Paul Prinsloo, Unisa and Sharon Slade, Open University
consider the issues associated with distance learning, retention and time taken to complete. Students as the walking wounded and HE as the battlefield. Are students walking around with invisible triage tags attached that only lecturers can see? Is this fair? Or just pragmatic? Attention (resource) is finite. How do we make moral decisions about how we allocate resource? The answer lies in the data that we can collect. To identify students who are at risk and to do something before they drop out.
Against a changing context, HEIs need to make decisions about how to allocate resource, we must do more with less against increasing inspection, funding follows rather than precedes performance. To the rescue, learning analytics.
lots of hype, student data as the ‘new black’. Lots of issues, privacy, govern mentality, data protection and other ethical concerns. Plus, is much of this unproven? Introduces the concept of triage – balancing the futility or impact of the intervention with the number of patients requiring care, the scope of care required and the resources available to provide care.
Four basic principles, respect patient(/student) autonomy, beneficence, non malificence, justice (care not determined by privilege, status, gender etc). Is that enough? Perhaps not, we must make choices about how we allocate resources. Consider also issues of transparency (knowledge of criteria), stakeholder acceptance of rationale, mechanism for appeals and challenges, oversight(preferably external). Can we apply historical principle of triage to education?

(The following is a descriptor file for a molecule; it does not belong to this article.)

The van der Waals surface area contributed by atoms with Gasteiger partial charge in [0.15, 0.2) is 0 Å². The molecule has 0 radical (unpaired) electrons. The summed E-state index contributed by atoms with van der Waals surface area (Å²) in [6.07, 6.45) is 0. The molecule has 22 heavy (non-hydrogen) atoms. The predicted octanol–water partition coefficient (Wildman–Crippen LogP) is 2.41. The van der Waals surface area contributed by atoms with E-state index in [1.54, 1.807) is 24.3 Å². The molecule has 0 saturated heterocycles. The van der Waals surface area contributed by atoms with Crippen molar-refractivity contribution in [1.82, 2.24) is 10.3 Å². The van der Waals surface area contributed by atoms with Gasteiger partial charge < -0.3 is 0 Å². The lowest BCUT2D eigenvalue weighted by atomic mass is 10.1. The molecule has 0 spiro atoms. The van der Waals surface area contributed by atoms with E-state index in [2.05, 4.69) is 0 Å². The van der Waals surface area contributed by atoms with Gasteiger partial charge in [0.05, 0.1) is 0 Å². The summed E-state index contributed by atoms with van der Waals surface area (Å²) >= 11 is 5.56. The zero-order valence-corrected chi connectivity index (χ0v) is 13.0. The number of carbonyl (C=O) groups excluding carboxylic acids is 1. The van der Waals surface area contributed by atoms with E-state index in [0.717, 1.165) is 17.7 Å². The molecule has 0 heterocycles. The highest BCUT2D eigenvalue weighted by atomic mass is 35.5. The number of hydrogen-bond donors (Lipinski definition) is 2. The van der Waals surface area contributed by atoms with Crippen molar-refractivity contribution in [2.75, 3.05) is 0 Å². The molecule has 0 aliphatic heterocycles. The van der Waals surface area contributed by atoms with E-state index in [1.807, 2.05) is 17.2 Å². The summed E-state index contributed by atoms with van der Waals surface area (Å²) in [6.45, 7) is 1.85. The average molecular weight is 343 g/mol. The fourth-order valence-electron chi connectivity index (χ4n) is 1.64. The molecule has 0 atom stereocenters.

in trying to achieve this, do we always assume that HEIs are fair? Student retention/failure are the result of complex issues, so how do we make choices? Do we see the student as at fault rather than the institution? If success is determined by algorithms alone, is this at odds with the underlying ethos of openness?
Four principles to guide decisions: student and instructional autonomy are situated and bounded (within their context); beneficence ( in the best interest of the student) – data doesn’t give the whole picture; non malificence and transparency – can mean, is it fair to allow a student to fail if we ‘know’ they are doomed?; distributive justice (race, gender and class do not matter)
its a a moral tightrope – the reality of resource constraints + we cannot afford NOT to use data + our data and algorithms cannot be complete, do not provide the full picture + student success is not a linear process.
Need to move beyond notions of justice to an ethics of care.